Royals Interested In Marcus Stroman

Royals Interested In Marcus Stroman


Marcus Stroman is among the many pitchers the Royals “appear to [have] on their radar,” the New York Post’s Jon Heyman writes (X link).  Rotation help is a stated goal of the Kansas City offseason, and the club has been linked to such other free agents as Seth Lugo, Lucas Giolito, and the now-signed Sonny Gray and Erick Fedde, as well as trade targets on teams like the Mariners and Marlins.

Stroman is another name that would pretty much instantly become the de facto ace of a largely unproven K.C. rotation.  Cole Ragans looked tremendous after being dealt to the Royals in the Aroldis Chapman trade, but Ragans has only 136 Major League innings on his resume.  The rest of the Royals’ homegrown young arms struggled across the board, as did veterans Jordan Lyles, Zack Greinke, and Brad Keller.  With the latter two now free agents, the 2024 rotation currently lines up as Ragans, Lyles, Brady Singer, and then question marks.

It wasn’t exactly a clean season for Stroman either last year, as injuries spoiled what was initially shaping up to be a very strong 2023 campaign.  Stroman had a 3.95 ERA over 136 2/3 innings, which broke down as a 2.96 ERA in 112 2/3 frames prior to the All-Star break, and then a 8.64 ERA over his final 24 innings of the season.  The right-hander missed about six weeks due to hip inflammation and then a cartilage fracture in his right ribcage, and thus the Cubs limited to Stroman to shortened starts and bullpen work after he returned from the injured list in September.

With injuries also hampering Stroman in 2022, some durability questions naturally have to be asked as the righty enters his age-33 season.  That said, Stroman chose to bet on himself by exercising the opt-out clause in his contract with the Cubs, leaving behind a $21MM salary for 2024 in search of a larger pact in the free agent market.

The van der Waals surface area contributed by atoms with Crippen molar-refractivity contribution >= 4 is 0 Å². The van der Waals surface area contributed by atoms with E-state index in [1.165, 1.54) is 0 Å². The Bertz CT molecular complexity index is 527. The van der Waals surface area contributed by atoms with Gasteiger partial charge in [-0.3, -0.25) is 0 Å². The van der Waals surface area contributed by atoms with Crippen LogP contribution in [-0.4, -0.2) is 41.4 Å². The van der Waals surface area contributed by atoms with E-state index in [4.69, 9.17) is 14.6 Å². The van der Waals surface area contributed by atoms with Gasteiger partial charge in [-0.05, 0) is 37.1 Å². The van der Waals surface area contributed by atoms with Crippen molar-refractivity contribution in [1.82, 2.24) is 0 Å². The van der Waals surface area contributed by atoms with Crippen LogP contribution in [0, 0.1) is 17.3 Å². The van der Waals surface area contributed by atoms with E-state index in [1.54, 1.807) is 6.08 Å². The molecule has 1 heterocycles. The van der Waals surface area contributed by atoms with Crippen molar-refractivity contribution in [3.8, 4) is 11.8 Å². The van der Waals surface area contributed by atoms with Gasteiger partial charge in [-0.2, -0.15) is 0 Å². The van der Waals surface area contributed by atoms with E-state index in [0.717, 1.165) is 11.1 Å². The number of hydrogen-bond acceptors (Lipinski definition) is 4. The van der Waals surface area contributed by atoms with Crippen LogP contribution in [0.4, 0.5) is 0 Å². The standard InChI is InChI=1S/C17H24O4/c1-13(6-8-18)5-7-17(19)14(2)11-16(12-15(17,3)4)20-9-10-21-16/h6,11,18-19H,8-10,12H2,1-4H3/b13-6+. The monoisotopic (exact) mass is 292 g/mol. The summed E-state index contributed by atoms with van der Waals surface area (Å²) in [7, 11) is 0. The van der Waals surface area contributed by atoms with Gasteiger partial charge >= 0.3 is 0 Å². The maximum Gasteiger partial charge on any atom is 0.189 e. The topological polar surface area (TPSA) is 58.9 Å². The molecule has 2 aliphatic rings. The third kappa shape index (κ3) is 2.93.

MLBTR predicted a two-year, $44MM deal for Stroman, who ranked 18th on our top 50 free agents list.  This projection acts as reflects his recent injury history while still locking in some extra money and security.  Of course, only the market will determine how accurate this prediction was, and if Stroman’s price tag does approach a $22MM average annual value, it might put him out of Kansas City’s spending range.

GM J.J. Picollo recently said that the Royals have at least $30MM available on free agents this winter, as ownership is willing to allocate a bit more payroll than usual in order to address the club’s pitching needs and simply to help right the ship after a dreadful 106-loss season.  Stroman making over $20MM would alone eat up a good portion of that budget, but the fact that the Royals are even considering Stroman, Lugo, or even Gray indicates that Kansas City is prepared to make a relatively big splash for a larger upgrade.  Likewise, it should be noted that the Royals could also still look to obtain pitching help in trades, though giving up prospects would represent a different kind of cost than simply spending on a free agent.

Picollo made a point of noting how the Royals (and other rebuilding teams) need to work harder to convince veteran free agents to join a club that doesn’t look like a contender for 2024 or perhaps even in the near future.  That said, Stroman was willing to join the Cubs two years ago when Chicago was in the midst of a rebuild, so he could perhaps be amendable to joining the Royals if the price is right and if Stroman has confidence that the franchise is on the right track.  It also can’t be ruled out that Stroman might view K.C. as something of a stopover, whether via a trade at the deadline or perhaps another contractual opt-out clause.


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